Benthamism


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Benthamism

the philosophy of utilitarianism as first expounded by the British philosopher and jurist Jeremy Bentham (1748--1832) in terms of an action being good that has a greater tendency to augment the happiness of the community than to diminish it
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12) The subsequent claim that the "chief fruit" of his first visit to France was "a strong and permanent interest in continental liberalism" appears exaggerated in light of the journal's reticence on the subject, yet at least one entry suggests that Mill was a radical in politics well before his conversion to Benthamism a year later.
It was not used because of any conviction of the overall truth of Benthamism in all its applications.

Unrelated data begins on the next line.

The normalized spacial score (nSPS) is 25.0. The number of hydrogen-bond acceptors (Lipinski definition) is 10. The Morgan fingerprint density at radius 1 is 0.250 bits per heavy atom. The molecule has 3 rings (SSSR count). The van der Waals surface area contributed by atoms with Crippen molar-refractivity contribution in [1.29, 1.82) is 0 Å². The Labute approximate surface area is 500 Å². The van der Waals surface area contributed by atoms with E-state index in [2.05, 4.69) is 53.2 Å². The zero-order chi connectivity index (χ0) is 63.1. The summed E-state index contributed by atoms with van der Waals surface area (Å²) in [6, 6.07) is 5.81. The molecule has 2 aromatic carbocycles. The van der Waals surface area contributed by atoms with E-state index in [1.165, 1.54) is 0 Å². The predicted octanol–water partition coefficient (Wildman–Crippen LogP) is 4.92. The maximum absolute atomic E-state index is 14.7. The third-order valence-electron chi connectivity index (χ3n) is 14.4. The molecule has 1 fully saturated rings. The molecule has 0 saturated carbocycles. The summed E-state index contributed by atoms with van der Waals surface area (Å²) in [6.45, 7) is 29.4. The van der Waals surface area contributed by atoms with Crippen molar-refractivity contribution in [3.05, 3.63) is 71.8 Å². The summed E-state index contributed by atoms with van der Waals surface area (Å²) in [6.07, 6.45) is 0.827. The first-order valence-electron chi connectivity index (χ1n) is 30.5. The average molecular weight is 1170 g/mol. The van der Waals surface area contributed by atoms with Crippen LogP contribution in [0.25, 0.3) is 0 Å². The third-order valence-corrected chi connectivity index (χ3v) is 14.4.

Since he assumes the rightness of his theism without question, he never fully confronts the challenge of the mechanical age, which means that he simplifies both his own position and that of Benthamism.
Paroissien argues that Dickens was more informed in his hostility to Benthamism than is always allowed.
Named Utilitarianism by its founder, this new system of morals and legislation became known popularly as Benthamism and from there came to be associated in the popular mind with figures like Dickens' Mr.
Another commented sarcastically that Mill had made great progress in becoming a German metaphysical mystic, and Sir John Bowring, the arch-priest of Benthamism, spoke of Mill to their mutual friend Caroline Fox "with evident contempt, as a renegade from philosophy.
In views on economic life, especially regarding the ways of industrial development, extreme Benthamism in one form or another but most often of a Marxist kind dominates; the fiction of economic man is accepted without analysis or criticism.